I can’t recall how many others are in this category; school district residents but not village residents - hundreds of families I believe.

That hardly sounds like an “exclusionary” policy to me.

On August 3, 2007 12:17 PM, notorc said:

I agree, there’s no difinitive way to correlate a robbery with living near a park. I mention it being my friend’s “last straw” in regards to fighting back to obtain quality of life.

I think it’s reasonable for people who live near parks expect park visitors to follow the rules. For years, they didn’t and now the village board is taking action.

The so called “exclusionary attitude” comes as a reaction to a problem. If everyone behaved, would the parks ID be enforced? Obviously not becuase the program is fairly new and has been expanded to help resolve real, well documented issues.

“How are you going to buy a house next to a “public” park or river and then complain about people being there. “

It’s not people “being there” that’s the problem…it’s someone climbing on your roof to peep into your daughter’s window. It’s people urinating and leaving dirty diapers.

Simply put: Do you have a better solution other than limiting access which is being translated into “racism” and “exclusionary attitude”? The only one I could think of is manning the parks with village personnel….but that would increase Village Residents’ taxes.

On August 3, 2007 11:40 AM, yellow perilist said:

As a minority in this predominantly “white” village, I’ve observed two contradictions:

1 - Croton-on-Hudson welcomes diversity in its population yet it has xenophobic policies regarding access to its parks that may be deemed as ‘elitist’ or ‘exclusive’. Whilst this is hardly original for similar villages or towns with high median income levels (see Greenwich, CT), it breeds an air of exclusivity that — admit it — some people crave. Schools are among the best, real estate values are relatively high. In short, the people that live here love it here.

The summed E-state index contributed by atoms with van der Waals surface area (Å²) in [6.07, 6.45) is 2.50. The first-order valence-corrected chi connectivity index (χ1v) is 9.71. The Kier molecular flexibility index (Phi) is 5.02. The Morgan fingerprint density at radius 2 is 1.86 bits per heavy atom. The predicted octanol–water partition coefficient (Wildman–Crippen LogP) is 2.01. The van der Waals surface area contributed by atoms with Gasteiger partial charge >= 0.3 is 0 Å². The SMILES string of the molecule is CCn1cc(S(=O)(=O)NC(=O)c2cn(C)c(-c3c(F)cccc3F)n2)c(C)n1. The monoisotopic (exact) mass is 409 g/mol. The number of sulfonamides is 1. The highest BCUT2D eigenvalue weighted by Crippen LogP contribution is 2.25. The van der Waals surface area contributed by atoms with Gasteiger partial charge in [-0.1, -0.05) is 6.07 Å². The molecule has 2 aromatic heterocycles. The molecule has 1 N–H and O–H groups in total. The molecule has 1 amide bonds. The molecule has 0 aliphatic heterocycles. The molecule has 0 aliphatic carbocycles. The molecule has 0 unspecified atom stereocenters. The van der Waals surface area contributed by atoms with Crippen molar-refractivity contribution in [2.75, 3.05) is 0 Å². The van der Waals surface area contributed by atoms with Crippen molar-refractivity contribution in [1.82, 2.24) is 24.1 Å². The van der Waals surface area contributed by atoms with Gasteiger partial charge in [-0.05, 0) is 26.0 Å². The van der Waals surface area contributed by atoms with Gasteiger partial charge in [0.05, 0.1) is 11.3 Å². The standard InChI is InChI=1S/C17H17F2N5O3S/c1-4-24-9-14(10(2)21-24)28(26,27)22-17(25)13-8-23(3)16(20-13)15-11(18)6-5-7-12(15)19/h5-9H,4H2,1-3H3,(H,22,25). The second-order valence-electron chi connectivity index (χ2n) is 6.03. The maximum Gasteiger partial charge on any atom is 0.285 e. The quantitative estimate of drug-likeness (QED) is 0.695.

2 - As a resident — a “school district” resident nonetheless — I can’t tell if I am welcomed 100% in the village. Can I vote in the village elections? Do I have to look over my shoulder every time I’m in a village park, “afraid” that one of my so-called “neighbors” may challenge my residency? (It has yet to happen…but when it does…you’ll probably read about it in the police log!) Sure, I am guilty of not having a village pass to use the parks (too busy at work in NYC during the week to make it to the town hall to get one…) but will I be more up for scrutiny because of my race? Probably…but that doesn’t stop me from loving my life in Croton.

As a minority, I admit that do stand out more when I go to local stors like Wondrous Things, Zeytinia, Blockbuster, Cappricio’s, etc….whatever…the point is…I am aware that my mere presence may lead some folks to think that I am from outside Croton even though it doesn’t have to be that way. Am I hurt? I have thicker skin than that! Will I move if one of my neighbors judge me for the car that I drive or the non-white guests that I bring into town from NYC or abroad? Of course not.

Regardless, I do feel a tinge of sadness and it stings me to read that people still harbor racist and elitist attitudes towards others. I am guilty too. Unfortunatley, this happens to be the reality for some of us here in Croton and other places like it, but that doesn’t mean it’s right…or wrong — that’s just the way it is! The question is: What can we do to change attitudes? I suggest starting at home: Croton.

On August 3, 2007 12:47 AM, Just The Facts said:

This exclusionary attitude has got to stop. How many of us have visited Central Park? the Brooklyn Promenade? Boston Common? Or gone abroad and visited numerous parks in europe?